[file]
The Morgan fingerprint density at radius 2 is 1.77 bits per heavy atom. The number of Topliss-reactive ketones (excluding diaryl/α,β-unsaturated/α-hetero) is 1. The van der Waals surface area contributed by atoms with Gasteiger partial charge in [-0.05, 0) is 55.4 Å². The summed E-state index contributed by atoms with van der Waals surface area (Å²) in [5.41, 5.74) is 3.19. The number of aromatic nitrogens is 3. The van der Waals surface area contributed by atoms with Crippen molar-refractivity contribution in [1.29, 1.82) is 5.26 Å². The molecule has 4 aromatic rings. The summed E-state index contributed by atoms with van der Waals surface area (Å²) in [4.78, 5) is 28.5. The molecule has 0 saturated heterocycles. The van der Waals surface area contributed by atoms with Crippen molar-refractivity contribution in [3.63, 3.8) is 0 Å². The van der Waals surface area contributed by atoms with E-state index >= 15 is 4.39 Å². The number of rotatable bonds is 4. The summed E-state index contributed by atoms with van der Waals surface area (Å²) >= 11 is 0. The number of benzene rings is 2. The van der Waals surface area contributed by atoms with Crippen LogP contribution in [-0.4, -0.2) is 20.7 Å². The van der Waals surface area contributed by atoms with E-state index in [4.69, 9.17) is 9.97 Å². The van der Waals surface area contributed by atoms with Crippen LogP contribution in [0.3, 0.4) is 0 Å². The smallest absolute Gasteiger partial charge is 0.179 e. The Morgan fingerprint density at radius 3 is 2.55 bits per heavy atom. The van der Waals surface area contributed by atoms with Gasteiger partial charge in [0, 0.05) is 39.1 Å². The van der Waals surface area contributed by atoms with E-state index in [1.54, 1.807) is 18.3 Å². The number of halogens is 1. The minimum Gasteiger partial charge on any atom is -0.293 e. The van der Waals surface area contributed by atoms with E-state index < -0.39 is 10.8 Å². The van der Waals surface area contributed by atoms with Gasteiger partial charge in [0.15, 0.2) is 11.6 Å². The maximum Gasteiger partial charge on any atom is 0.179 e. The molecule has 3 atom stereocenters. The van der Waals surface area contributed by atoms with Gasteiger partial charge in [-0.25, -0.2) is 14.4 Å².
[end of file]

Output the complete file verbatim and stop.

The Morgan fingerprint density at radius 2 is 1.77 bits per heavy atom. The number of Topliss-reactive ketones (excluding diaryl/α,β-unsaturated/α-hetero) is 1. The van der Waals surface area contributed by atoms with Gasteiger partial charge in [-0.05, 0) is 55.4 Å². The summed E-state index contributed by atoms with van der Waals surface area (Å²) in [5.41, 5.74) is 3.19. The number of aromatic nitrogens is 3. The van der Waals surface area contributed by atoms with Crippen molar-refractivity contribution in [1.29, 1.82) is 5.26 Å². The molecule has 4 aromatic rings. The summed E-state index contributed by atoms with van der Waals surface area (Å²) in [4.78, 5) is 28.5. The molecule has 0 saturated heterocycles. The van der Waals surface area contributed by atoms with Crippen molar-refractivity contribution in [3.63, 3.8) is 0 Å². The van der Waals surface area contributed by atoms with E-state index >= 15 is 4.39 Å². The number of rotatable bonds is 4. The summed E-state index contributed by atoms with van der Waals surface area (Å²) >= 11 is 0. The number of benzene rings is 2. The van der Waals surface area contributed by atoms with Crippen LogP contribution in [-0.4, -0.2) is 20.7 Å². The van der Waals surface area contributed by atoms with E-state index in [4.69, 9.17) is 9.97 Å². The van der Waals surface area contributed by atoms with Crippen LogP contribution in [0.3, 0.4) is 0 Å². The smallest absolute Gasteiger partial charge is 0.179 e. The Morgan fingerprint density at radius 3 is 2.55 bits per heavy atom. The van der Waals surface area contributed by atoms with Gasteiger partial charge in [0, 0.05) is 39.1 Å². The van der Waals surface area contributed by atoms with E-state index in [1.54, 1.807) is 18.3 Å². The number of halogens is 1. The minimum Gasteiger partial charge on any atom is -0.293 e. The van der Waals surface area contributed by atoms with E-state index < -0.39 is 10.8 Å². The van der Waals surface area contributed by atoms with Gasteiger partial charge in [0.15, 0.2) is 11.6 Å². The maximum Gasteiger partial charge on any atom is 0.179 e. The molecule has 3 atom stereocenters. The van der Waals surface area contributed by atoms with Gasteiger partial charge in [-0.25, -0.2) is 14.4 Å².